Analytical and Bioanalytical Chemistry

, Volume 406, Issue 13, pp 3119–3129

Quantification of 21 metabolites of methylnaphthalenes and polycyclic aromatic hydrocarbons in human urine

  • Zheng Li
  • Lovisa C. Romanoff
  • Debra A. Trinidad
  • Erin N. Pittman
  • Donald Hilton
  • Kendra Hubbard
  • Hasan Carmichael
  • Jonathan Parker
  • Antonia M. Calafat
  • Andreas Sjödin
Research Paper

DOI: 10.1007/s00216-014-7676-0

Cite this article as:
Li, Z., Romanoff, L.C., Trinidad, D.A. et al. Anal Bioanal Chem (2014) 406: 3119. doi:10.1007/s00216-014-7676-0

Abstract

Polycyclic aromatic hydrocarbons (PAHs) and their alkylated derivatives, such as methylnaphthalenes (MeNs), are harmful pollutants ubiquitously present in the environment. Exposure to PAHs has been linked to a variety of adverse health effects and outcomes, including cancer. Alkyl PAHs have been proposed as petrogenic source indicators because of their relatively high abundance in unburned petroleum products. We report a method to quantify 11 urinary methylnaphthols (Me-OHNs), metabolites of 1- and 2-methylnaphthalenes, and 10 monohydroxy PAH metabolites (OH-PAHs), using automated liquid-liquid extraction and isotope dilution gas chromatography tandem mass spectrometry (GC-MS/MS). After spiking urine (1 mL) with 13C-labeled internal standards, the conjugated target analytes were hydrolyzed enzymatically in the presence of ascorbic acid. Then, their free species were preconcentrated into 20 % toluene in pentane, derivatized and quantified by GC-MS/MS. The 11 Me-OHNs eluted as 6 distinct chromatographic peaks, each representing 1 − 3 isomers. Method detection limits were 1.0− 41 pg/mL and the coefficients of variation in quality control materials were 4.7 − 19 %. The method was used to analyze two National Institute of Standards and Technology’s Standard Reference Materials® and samples from 30 smokers and 30 non-smokers. Geometric mean concentrations were on average 37 (Me-OHNs) and 9.0 (OH-PAHs) fold higher in smokers than in non-smokers. These findings support the usefulness of Me-OHNs as potential biomarkers of non-occupational exposure to MeNs and sources containing MeNs.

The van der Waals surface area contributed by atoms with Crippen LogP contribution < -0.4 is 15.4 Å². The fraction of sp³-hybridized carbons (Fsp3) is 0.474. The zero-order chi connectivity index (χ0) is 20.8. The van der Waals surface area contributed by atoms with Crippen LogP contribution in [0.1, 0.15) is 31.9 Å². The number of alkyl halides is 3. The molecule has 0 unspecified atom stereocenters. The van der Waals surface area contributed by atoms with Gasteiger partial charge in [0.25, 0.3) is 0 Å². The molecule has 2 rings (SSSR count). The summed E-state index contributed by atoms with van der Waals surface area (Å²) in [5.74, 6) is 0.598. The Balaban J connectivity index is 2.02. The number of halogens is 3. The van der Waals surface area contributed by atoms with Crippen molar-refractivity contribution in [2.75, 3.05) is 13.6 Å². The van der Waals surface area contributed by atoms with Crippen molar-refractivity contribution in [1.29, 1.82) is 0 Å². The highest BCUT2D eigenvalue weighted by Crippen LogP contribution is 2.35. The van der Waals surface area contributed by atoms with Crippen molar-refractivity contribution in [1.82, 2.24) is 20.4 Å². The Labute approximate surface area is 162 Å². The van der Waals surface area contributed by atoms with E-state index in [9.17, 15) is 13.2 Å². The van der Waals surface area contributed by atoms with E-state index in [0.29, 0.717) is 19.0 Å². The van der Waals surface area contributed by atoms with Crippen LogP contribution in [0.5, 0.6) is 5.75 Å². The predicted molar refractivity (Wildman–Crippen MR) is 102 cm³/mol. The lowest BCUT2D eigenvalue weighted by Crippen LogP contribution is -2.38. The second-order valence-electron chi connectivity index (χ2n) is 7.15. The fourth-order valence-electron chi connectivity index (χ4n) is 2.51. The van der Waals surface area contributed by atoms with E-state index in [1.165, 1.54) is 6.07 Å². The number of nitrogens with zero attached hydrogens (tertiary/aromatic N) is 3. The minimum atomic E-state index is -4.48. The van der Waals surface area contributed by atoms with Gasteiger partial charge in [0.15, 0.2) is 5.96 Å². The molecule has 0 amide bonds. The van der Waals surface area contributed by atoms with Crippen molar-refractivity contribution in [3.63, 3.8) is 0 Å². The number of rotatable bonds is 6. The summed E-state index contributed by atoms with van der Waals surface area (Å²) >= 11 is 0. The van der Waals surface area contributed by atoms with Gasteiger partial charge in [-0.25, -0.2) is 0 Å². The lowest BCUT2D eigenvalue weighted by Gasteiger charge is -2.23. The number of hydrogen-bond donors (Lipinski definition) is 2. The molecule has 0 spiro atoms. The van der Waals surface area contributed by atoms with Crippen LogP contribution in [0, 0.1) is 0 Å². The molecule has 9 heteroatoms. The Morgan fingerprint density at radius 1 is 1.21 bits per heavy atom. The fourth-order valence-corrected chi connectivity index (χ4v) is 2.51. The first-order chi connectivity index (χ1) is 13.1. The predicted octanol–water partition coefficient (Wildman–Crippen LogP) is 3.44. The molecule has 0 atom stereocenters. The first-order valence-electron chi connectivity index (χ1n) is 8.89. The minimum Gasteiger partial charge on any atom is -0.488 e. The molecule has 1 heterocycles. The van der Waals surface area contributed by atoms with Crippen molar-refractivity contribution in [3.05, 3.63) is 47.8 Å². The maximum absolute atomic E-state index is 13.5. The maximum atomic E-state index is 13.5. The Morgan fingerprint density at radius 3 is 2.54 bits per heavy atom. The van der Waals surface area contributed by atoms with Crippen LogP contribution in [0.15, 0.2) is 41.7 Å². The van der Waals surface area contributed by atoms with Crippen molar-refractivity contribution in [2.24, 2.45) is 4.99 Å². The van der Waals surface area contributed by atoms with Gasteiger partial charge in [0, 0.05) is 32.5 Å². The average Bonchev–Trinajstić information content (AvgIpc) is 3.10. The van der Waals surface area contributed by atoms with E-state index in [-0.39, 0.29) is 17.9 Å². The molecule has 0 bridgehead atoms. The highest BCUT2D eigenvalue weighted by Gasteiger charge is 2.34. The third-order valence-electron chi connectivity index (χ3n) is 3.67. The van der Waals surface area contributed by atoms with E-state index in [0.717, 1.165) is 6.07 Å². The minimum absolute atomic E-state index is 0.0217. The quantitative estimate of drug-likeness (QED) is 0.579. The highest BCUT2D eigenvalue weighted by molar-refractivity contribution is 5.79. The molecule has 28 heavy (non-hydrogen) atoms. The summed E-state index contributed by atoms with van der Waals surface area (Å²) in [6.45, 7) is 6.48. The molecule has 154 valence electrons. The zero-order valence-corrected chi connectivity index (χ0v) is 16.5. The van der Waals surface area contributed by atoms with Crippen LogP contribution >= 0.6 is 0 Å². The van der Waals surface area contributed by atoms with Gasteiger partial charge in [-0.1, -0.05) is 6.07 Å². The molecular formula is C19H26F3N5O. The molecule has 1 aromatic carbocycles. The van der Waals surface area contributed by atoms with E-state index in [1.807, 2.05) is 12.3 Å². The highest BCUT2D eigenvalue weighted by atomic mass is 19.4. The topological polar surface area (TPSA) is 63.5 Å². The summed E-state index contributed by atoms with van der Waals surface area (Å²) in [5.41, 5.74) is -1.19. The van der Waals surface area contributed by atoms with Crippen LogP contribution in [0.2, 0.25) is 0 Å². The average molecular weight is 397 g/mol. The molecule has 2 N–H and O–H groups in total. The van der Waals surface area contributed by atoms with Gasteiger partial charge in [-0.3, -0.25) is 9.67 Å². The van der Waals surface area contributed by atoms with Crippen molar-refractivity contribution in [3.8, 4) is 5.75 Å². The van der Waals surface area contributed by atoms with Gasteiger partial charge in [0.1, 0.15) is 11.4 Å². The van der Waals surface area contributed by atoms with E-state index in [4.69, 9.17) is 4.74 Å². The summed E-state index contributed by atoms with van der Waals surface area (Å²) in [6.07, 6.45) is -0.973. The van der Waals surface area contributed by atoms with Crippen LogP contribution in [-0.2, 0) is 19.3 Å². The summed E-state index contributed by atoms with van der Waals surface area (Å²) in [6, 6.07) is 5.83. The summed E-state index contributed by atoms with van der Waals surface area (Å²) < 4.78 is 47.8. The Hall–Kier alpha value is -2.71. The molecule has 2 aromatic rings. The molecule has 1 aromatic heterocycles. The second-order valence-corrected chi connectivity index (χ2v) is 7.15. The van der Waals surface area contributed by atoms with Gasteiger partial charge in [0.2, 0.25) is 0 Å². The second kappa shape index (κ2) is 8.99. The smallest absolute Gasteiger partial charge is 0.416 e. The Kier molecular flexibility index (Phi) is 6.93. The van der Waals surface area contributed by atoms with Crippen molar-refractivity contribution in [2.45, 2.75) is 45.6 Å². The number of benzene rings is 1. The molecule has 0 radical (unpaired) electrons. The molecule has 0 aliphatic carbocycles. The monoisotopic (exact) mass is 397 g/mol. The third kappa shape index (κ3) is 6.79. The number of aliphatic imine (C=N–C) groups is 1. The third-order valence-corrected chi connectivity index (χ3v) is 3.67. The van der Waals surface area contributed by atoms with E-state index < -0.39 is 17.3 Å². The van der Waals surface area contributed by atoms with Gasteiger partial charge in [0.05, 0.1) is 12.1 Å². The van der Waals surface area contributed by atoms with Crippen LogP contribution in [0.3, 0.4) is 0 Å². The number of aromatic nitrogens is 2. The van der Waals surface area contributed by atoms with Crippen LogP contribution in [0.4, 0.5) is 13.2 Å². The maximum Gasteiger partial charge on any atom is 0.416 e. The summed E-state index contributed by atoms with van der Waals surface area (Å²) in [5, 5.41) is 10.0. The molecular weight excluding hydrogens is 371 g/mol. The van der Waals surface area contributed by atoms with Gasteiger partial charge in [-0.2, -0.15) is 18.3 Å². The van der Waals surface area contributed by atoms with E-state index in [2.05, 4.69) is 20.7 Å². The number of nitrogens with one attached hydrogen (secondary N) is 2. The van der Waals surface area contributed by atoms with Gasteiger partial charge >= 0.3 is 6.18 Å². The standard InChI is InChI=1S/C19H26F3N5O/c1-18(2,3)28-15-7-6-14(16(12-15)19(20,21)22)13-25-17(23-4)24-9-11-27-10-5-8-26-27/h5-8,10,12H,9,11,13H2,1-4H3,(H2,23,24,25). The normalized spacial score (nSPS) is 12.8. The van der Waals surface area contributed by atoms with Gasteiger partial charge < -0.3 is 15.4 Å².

Figure

A gas chromatogram of a standard containing the trimethylsilyl derivatives of 11 methylnaphthols and 10 monohydroxylated PAHs (1 pg injection on column for 1- and 2-naphthol, 250 fg for the remaining analytes).

Keywords

Polycyclic aromatic hydrocarbon PAH Methylnaphthalene Human exposure Biomonitoring Biomarker 

Abbreviations

1-MeN

1-Methylnaphthalene

2-MeN

2-Methylnaphthalene

1-NAP

1-Naphthol

2-NAP

2-Naphthol

CV

Coefficient of variation

LOD

Limit of detection

SD

Standard deviation

1-PYR

1-Hydroxypyrene

3-BaP

3-Hydroxybenzo[a]pyrene

BaP

Benzo[a]pyrene

CDC

Centers for Disease Control and Prevention

13C-IS

13C-labeled internal standard

13C-PCB105

13C12-labeled 2,3,3′,4,4′-pentachlorobiphenyl

GC-MS/MS

Gas chromatography tandem mass spectrometry

GM

Geometric mean

LLE

Liquid–liquid extraction

MeN

Methylnaphthalene

Me-OHN

Methylnaphthol

MRM

Multiple reaction monitoring

MSTFA

N-methyl-N-(trimethylsilyl)-trifluoroacetamide

NIST

National Institute of Standard and Technology

OH-PAH

Monohydroxy polycyclic aromatic hydrocarbon

PAH

Polycyclic aromatic hydrocarbon

QC

Quality control materials

SRM

Standard Reference Materials®

Supplementary material

216_2014_7676_MOESM1_ESM.pdf (1.6 mb)
ESM 1(PDF 1.55 kb)

Copyright information

© Springer-Verlag Berlin Heidelberg (outside the USA) 2014

Authors and Affiliations

  • Zheng Li
    • 1
  • Lovisa C. Romanoff
    • 2
  • Debra A. Trinidad
    • 1
  • Erin N. Pittman
    • 1
  • Donald Hilton
    • 1
  • Kendra Hubbard
    • 1
  • Hasan Carmichael
    • 1
  • Jonathan Parker
    • 1
  • Antonia M. Calafat
    • 1
  • Andreas Sjödin
    • 1
  1. 1.Centers for Disease Control and Prevention, National Center for Environmental Health, Division of Laboratory SciencesAtlantaUSA
  2. 2.Centers for Disease Control and Prevention, National Center for HIV/AIDS, Viral Hepatitis, STD, and TB Prevention, Division of STD PreventionAtlantaUSA